About the Authors

EvanCaprile

Evan Caprile, LEED® AP BD+C, GACPProject Manager, High Performance, Ohio

Evan joined the high performance group because he wanted to wanted to make the environment more sustainable for the people who use the buildings and the neighborhoods in which they are located. As project manager, Evan manages the LEED documentation and sustainable building strategies. He also uses his previous estimating and virtual construction experience to do energy modeling, which assesses the efficiency of a building in the design stages of the job and evaluates the life cycle costs of building systems in conjunction with our cost estimating.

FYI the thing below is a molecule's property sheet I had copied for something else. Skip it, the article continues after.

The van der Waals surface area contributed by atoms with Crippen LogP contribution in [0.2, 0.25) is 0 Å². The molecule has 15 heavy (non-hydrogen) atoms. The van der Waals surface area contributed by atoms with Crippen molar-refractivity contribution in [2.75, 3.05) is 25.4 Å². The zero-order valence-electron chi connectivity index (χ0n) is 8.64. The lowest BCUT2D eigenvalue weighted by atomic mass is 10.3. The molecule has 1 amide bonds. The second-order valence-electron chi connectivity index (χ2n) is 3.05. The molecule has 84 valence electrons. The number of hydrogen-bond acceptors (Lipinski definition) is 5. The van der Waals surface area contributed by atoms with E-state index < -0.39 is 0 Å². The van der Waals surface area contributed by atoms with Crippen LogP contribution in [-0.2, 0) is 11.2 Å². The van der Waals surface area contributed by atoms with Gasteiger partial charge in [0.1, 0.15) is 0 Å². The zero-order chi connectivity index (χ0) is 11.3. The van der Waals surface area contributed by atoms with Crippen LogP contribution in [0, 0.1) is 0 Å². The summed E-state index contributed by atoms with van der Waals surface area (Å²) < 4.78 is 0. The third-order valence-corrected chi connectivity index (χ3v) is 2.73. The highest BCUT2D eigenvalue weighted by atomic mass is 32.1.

Evan is a LEED AP BD+C and a Green Advantage Certified Practitioner. He is also a member of the United States Green Building Council Emerging Professionals. Evan earned his Bachelor of Arts and Sciences in History from Miami University.

Corey Zussman

Corey Zussman, AIA, NCARB, ALA, RBEC, RRC, REWC, RWC, RRO, CDT, CQM, CxA+BE, BECxP, CABS, LEED® AP BD+C, Level 1 ThermographerDirector of Quality Management, Illinois & Wisconsin

Corey Zussman is a 26-year veteran in the construction industry. Since 2012, he has helped guide the leadership, design and implementation of Pepper's quality management systems and continually assesses and improves the effectiveness of our processes and standards. As director of quality management, Corey visits Pepper jobsites to plan, oversee and promote construction quality directives. He serves as a resource to all project teams throughout the preconstruction and construction process.